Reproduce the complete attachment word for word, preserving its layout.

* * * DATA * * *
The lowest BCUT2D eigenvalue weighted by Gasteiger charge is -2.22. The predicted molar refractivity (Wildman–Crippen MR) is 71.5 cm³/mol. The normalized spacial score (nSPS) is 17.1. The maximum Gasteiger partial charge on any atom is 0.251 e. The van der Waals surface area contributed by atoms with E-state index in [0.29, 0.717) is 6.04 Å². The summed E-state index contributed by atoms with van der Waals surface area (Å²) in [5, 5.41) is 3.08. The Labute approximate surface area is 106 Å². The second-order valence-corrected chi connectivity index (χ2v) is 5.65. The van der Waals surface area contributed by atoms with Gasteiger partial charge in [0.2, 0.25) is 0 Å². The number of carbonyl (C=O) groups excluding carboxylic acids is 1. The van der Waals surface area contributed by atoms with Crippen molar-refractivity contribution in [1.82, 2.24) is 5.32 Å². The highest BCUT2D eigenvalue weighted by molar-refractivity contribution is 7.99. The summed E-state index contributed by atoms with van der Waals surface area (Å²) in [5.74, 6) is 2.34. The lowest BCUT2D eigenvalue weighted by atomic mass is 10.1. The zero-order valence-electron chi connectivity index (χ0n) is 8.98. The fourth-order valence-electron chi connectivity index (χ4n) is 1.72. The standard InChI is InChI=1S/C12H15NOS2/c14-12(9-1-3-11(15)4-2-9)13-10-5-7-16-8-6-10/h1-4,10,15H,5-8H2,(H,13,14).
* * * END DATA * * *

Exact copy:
The lowest BCUT2D eigenvalue weighted by Gasteiger charge is -2.22. The predicted molar refractivity (Wildman–Crippen MR) is 71.5 cm³/mol. The normalized spacial score (nSPS) is 17.1. The maximum Gasteiger partial charge on any atom is 0.251 e. The van der Waals surface area contributed by atoms with E-state index in [0.29, 0.717) is 6.04 Å². The summed E-state index contributed by atoms with van der Waals surface area (Å²) in [5, 5.41) is 3.08. The Labute approximate surface area is 106 Å². The second-order valence-corrected chi connectivity index (χ2v) is 5.65. The van der Waals surface area contributed by atoms with Gasteiger partial charge in [0.2, 0.25) is 0 Å². The number of carbonyl (C=O) groups excluding carboxylic acids is 1. The van der Waals surface area contributed by atoms with Crippen molar-refractivity contribution in [1.82, 2.24) is 5.32 Å². The highest BCUT2D eigenvalue weighted by molar-refractivity contribution is 7.99. The summed E-state index contributed by atoms with van der Waals surface area (Å²) in [5.74, 6) is 2.34. The lowest BCUT2D eigenvalue weighted by atomic mass is 10.1. The zero-order valence-electron chi connectivity index (χ0n) is 8.98. The fourth-order valence-electron chi connectivity index (χ4n) is 1.72. The standard InChI is InChI=1S/C12H15NOS2/c14-12(9-1-3-11(15)4-2-9)13-10-5-7-16-8-6-10/h1-4,10,15H,5-8H2,(H,13,14).